Plasma homocysteine, cobalamin/folate status, and vascular disease in a large population of psychogeriatric patients.Dement Geriatr Cogn Disord. 2006; 22(4):358-66.DG
Cobalamin/folate deficiency and vascular disease are prevalent in elderly subjects and may lead to mental symptoms, but may even more often influence the severity of other organic and non-organic mental diseases. In the present study, we have evaluated cobalamin-folate status and the presence of vascular disease in 1,982 psychogeriatric patients investigated and diagnosed in a psychogeriatric clinic. The objective of the present study is to obtain information on the role of cobalamin/folate status and vascular disease in different diagnoses of psychogeriatric patients and their association with plasma homocysteine (tHcy).
We have measured serum cobalamin, blood/serum folate, serum creatinine, plasma tHcy and evaluated the presence of vascular disease in 1,982 well-defined psychogeriatric patients.
RESULTS AND CONCLUSIONS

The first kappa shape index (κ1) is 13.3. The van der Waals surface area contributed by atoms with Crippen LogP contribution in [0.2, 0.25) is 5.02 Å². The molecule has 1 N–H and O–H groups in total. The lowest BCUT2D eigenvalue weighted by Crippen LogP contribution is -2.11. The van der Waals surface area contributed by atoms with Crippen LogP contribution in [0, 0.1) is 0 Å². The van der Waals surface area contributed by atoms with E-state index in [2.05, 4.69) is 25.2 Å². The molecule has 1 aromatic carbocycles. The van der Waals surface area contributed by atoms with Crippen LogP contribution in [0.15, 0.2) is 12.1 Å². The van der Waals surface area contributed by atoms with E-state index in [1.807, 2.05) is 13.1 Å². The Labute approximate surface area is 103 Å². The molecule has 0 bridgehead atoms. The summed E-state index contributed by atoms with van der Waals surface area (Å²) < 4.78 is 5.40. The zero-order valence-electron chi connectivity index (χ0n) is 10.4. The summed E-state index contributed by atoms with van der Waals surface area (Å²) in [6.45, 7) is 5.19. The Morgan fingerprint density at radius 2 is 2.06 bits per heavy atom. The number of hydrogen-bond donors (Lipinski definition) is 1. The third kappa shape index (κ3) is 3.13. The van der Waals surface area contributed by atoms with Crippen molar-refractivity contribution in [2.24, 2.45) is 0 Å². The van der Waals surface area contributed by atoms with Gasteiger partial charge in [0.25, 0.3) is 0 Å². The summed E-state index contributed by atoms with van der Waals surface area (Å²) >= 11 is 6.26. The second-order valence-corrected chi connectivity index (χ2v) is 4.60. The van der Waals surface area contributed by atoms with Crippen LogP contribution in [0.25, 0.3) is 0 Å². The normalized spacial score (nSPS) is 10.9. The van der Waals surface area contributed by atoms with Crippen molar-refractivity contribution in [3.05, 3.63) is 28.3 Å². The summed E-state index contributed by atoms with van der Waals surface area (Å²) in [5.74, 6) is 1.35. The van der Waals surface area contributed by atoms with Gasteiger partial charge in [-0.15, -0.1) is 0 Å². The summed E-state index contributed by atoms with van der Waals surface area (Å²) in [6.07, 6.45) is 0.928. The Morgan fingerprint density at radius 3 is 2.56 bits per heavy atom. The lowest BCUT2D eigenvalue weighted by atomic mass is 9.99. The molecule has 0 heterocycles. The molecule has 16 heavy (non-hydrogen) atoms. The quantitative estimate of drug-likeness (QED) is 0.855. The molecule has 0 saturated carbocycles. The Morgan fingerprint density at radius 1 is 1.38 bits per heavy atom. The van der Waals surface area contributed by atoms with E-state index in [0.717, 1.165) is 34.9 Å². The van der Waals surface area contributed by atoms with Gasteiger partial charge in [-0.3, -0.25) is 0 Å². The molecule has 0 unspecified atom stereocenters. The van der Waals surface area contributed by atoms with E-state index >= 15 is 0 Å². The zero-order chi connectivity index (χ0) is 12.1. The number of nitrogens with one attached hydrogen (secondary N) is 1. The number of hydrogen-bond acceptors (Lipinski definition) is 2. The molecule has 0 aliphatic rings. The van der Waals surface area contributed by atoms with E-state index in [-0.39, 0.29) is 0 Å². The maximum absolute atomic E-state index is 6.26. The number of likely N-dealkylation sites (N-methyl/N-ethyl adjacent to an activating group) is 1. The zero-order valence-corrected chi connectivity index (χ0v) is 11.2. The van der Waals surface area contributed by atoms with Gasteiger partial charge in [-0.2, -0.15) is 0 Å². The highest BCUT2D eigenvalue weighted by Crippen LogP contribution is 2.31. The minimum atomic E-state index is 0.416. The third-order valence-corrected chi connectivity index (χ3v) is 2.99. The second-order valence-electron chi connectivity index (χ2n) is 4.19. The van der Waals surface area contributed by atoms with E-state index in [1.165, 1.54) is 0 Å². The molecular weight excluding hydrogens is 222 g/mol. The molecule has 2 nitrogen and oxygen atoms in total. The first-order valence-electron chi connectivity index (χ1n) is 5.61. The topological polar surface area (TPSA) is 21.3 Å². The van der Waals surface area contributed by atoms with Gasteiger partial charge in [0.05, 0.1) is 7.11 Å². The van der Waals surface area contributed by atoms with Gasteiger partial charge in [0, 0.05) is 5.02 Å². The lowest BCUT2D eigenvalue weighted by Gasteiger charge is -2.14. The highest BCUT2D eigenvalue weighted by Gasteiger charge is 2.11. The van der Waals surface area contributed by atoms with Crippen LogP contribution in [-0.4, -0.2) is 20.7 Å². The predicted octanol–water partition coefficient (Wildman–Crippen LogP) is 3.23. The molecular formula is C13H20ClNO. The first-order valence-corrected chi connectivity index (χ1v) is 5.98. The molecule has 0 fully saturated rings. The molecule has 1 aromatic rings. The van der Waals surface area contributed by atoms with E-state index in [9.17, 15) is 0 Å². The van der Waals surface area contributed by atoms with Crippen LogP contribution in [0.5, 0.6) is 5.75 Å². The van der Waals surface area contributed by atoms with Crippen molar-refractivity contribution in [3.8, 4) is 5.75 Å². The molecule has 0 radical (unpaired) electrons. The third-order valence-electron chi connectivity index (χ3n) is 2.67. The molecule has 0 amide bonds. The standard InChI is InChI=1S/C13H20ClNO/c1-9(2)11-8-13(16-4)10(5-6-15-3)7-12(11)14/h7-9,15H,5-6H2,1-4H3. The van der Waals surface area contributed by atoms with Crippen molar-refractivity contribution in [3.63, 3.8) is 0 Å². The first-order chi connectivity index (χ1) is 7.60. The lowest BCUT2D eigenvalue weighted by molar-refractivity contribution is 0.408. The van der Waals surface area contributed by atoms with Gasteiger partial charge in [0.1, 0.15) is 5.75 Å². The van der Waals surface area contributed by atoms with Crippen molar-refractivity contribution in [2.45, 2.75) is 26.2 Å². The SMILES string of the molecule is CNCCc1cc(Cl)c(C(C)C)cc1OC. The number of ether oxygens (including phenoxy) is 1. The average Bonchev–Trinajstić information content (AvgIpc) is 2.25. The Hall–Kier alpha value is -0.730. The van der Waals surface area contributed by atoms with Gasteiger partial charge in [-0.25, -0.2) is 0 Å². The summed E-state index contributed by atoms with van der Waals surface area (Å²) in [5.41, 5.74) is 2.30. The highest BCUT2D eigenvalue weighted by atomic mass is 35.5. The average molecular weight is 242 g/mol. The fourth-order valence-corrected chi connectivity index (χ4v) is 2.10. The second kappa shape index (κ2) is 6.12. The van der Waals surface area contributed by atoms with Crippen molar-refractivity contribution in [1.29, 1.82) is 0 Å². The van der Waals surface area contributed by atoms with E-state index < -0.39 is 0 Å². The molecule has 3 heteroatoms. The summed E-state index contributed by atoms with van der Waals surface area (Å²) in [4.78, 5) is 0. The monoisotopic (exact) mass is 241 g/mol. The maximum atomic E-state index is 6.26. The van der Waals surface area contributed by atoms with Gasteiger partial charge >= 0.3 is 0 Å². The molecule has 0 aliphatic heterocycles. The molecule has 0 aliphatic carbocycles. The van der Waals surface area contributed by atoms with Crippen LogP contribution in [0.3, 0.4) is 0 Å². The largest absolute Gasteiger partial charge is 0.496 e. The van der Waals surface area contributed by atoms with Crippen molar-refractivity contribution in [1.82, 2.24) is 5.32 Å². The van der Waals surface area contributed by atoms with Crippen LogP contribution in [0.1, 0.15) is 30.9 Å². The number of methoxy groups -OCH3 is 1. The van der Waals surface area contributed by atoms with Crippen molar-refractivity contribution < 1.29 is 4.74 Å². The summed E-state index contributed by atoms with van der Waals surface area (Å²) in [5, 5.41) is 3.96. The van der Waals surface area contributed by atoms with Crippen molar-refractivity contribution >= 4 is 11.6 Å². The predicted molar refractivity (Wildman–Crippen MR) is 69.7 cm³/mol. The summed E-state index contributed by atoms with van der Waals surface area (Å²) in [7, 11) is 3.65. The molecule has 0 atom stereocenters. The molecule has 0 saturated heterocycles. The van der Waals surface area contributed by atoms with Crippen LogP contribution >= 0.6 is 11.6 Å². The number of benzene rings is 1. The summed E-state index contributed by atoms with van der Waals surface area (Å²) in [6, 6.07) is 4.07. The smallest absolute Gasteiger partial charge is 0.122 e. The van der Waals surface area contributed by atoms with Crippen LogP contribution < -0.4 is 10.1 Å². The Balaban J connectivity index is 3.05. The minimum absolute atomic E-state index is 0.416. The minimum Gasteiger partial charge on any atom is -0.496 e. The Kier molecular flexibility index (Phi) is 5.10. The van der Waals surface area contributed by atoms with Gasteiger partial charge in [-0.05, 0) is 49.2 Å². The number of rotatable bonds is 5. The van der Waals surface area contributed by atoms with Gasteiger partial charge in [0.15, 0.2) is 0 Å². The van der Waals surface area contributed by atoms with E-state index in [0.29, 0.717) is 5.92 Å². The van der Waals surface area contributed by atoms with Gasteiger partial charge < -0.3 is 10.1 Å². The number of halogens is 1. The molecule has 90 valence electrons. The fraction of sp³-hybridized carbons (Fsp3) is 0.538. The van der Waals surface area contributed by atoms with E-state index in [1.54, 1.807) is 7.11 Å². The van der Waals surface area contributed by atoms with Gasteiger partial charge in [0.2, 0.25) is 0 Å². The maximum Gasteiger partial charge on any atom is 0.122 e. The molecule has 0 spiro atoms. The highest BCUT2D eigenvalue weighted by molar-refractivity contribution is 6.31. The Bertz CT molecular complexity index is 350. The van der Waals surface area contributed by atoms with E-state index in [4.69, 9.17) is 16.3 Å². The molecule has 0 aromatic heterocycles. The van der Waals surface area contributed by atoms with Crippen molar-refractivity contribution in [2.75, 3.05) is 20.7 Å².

The present study indicates that cobalamin/folate deficiencies do not play an important role in cognitive dysfunction in psychogeriatric patients, since only about 7% of the study population had metabolic cobalamin/folate deficiencies. Furthermore, cobalamin/folate deficiencies were rare in younger patients (below 70 years of age). We were also able to confirm our previous finding that there was no association between dementia of Alzheimer type (AD) and plasma tHcy level or metabolic cobalamin/folate deficiencies. Furthermore, we observed a low proportion of vascular disease in patients with AD, which does not give support for an association between well-defined AD and the presence of vascular disease. The presence of vascular disease was higher and of similar degree in patients with mild cognitive impairment and depression, which indicates an association between these diagnoses and the presence of vascular disease. The present study also shows that at plasma tHcy levels below 14 micromol/l, the likelihood of cobalamin/folate deficiency is small and further investigation of cobalamin/folate status could be omitted.